AIS updates health guidelines for elite athletes as challenging bushfire season looms
As Australia prepares for a challenging bushfire season stemming from the El Niño weather pattern, the Australian Institute of Sport (AIS) has released updated recommendations for elite sports to mitigate the health risks posed by smoke haze on athletes.
The 2023 guidelines from the AIS establish permissible levels of smoke pollution that do not endanger athletes’ health. These guidelines build upon efforts made during the Black Summer of 2019-20, when the AIS responded swiftly to the need for guidance in the midst of widespread haze across eastern Australia.
Experts in climate and fire have issued warnings of an increased bushfire risk this year, particularly in eastern Australia during spring. This heightened risk underscores the importance of proactive measures to protect athletes’ wellbeing.
David Hughes, the Chief Medical Officer at the AIS, emphasised that elite athletes are at greater risk from smoke exposure compared to the general population due to their extensive outdoor training and competition schedules. A higher prevalence of asthma among elite athletes makes them more vulnerable to the health impacts of smoke inhalation, which can include lung injury, impaired blood flow, and irritation of the eyes, nose and throat.
“Recreational athletes will often just pick and choose whether to exercise or not depending on how comfortable they’re feeling, while that’s not always the case in high performance sport where there might be an expectation that you continue to train hard and compete hard,” Dr Hughes said.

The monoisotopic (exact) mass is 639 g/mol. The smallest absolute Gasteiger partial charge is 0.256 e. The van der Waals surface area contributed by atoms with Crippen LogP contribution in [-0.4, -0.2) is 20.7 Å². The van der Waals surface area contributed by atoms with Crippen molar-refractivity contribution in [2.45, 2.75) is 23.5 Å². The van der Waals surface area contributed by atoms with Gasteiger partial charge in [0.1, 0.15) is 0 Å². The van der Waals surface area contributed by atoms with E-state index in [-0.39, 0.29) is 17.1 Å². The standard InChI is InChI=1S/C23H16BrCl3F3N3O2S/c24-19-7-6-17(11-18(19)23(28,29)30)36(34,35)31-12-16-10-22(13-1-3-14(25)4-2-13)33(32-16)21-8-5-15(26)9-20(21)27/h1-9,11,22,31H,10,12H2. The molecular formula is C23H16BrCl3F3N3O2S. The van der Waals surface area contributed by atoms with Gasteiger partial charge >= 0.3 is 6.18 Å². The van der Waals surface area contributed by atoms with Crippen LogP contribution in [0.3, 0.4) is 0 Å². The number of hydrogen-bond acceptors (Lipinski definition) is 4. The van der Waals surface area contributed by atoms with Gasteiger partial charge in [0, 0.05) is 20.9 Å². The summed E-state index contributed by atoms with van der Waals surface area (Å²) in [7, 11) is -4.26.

Individual sports organisations have also reviewed their policies in preparation for the upcoming summer season. Tennis Australia is currently updating its smoke policy for the 2024 Australian Open, the A-Leagues have already reviewed their guidelines and Cricket Australia (CA) has refined community guidelines that consider air quality, player and official distress, and visibility.
While CA does not publicly disclose its policy for elite cricket, it aligns closely with community guidelines, prioritising player welfare and encouraging a cautious approach in determining whether it is safe to play or train in bushfire smoke or hazardous conditions.
The AIS guidelines expand on the initial guidance released during the 2019-20 bushfire crisis, which saw numerous sporting events in football, cricket and tennis being cancelled, postponed or relocated.
Dr. Hughes and his team have since conducted extensive research into the impact of bushfire smoke on physical performance, leading to significant changes in the new guidelines. They have transitioned from relying on broad Air Quality Index (AQI) data to specific PM2.5 measurements, which focus on small particles in the air.
Dr. Hughes urged administrators, high-performance staff, coaches, and athletes to invest in handheld devices capable of providing immediate readings of smoke pollution levels in the air. According to the new guidelines, PM2.5 values exceeding 150 should trigger discussions about event rescheduling, while individuals engaged in prolonged, high-intensity exercise, such as cyclists, should move their training indoors if PM2.5 readings surpass 50.
However, Dr. Hughes stressed that decisions on whether to proceed with sports activities should be made by considering the athlete’s individual susceptibility, including factors like aerobic activity level and asthma status, as well as the nature of the sport they are participating in.